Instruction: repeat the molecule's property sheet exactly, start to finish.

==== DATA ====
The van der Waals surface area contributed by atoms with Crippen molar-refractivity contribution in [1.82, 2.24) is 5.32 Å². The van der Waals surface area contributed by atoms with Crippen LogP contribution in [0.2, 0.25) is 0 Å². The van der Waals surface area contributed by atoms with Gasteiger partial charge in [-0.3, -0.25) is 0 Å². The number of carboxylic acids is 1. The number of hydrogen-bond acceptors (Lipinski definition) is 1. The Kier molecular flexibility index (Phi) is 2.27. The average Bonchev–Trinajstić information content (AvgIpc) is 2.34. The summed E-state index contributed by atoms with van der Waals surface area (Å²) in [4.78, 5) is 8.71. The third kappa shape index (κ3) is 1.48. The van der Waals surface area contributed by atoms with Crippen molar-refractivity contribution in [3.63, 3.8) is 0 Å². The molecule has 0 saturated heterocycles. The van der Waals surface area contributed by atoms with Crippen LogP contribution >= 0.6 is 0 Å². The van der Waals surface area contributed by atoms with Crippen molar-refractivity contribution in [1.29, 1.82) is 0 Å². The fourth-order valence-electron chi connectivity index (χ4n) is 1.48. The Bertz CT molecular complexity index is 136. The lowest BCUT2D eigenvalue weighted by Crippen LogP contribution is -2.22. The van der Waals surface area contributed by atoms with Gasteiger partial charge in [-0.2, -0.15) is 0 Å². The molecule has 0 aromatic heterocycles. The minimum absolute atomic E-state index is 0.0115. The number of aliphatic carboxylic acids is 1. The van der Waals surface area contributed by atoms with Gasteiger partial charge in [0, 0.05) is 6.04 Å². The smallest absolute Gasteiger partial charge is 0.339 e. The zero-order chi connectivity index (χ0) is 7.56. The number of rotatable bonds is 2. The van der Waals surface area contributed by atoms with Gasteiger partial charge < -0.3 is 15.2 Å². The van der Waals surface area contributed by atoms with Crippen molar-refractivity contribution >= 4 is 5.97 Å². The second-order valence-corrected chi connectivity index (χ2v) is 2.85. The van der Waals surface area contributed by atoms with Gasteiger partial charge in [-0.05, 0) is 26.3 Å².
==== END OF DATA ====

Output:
The van der Waals surface area contributed by atoms with Crippen molar-refractivity contribution in [1.82, 2.24) is 5.32 Å². The van der Waals surface area contributed by atoms with Crippen LogP contribution in [0.2, 0.25) is 0 Å². The van der Waals surface area contributed by atoms with Gasteiger partial charge in [-0.3, -0.25) is 0 Å². The number of carboxylic acids is 1. The number of hydrogen-bond acceptors (Lipinski definition) is 1. The Kier molecular flexibility index (Phi) is 2.27. The average Bonchev–Trinajstić information content (AvgIpc) is 2.34. The summed E-state index contributed by atoms with van der Waals surface area (Å²) in [4.78, 5) is 8.71. The third kappa shape index (κ3) is 1.48. The van der Waals surface area contributed by atoms with Crippen molar-refractivity contribution in [3.63, 3.8) is 0 Å². The molecule has 0 saturated heterocycles. The van der Waals surface area contributed by atoms with Crippen LogP contribution >= 0.6 is 0 Å². The van der Waals surface area contributed by atoms with Crippen molar-refractivity contribution in [1.29, 1.82) is 0 Å². The fourth-order valence-electron chi connectivity index (χ4n) is 1.48. The Bertz CT molecular complexity index is 136. The lowest BCUT2D eigenvalue weighted by Crippen LogP contribution is -2.22. The van der Waals surface area contributed by atoms with Gasteiger partial charge in [-0.2, -0.15) is 0 Å². The molecule has 0 aromatic heterocycles. The minimum absolute atomic E-state index is 0.0115. The number of aliphatic carboxylic acids is 1. The van der Waals surface area contributed by atoms with Gasteiger partial charge in [0, 0.05) is 6.04 Å². The smallest absolute Gasteiger partial charge is 0.339 e. The zero-order chi connectivity index (χ0) is 7.56. The number of rotatable bonds is 2. The van der Waals surface area contributed by atoms with Gasteiger partial charge < -0.3 is 15.2 Å². The van der Waals surface area contributed by atoms with Crippen molar-refractivity contribution >= 4 is 5.97 Å². The second-order valence-corrected chi connectivity index (χ2v) is 2.85. The van der Waals surface area contributed by atoms with Gasteiger partial charge in [-0.05, 0) is 26.3 Å².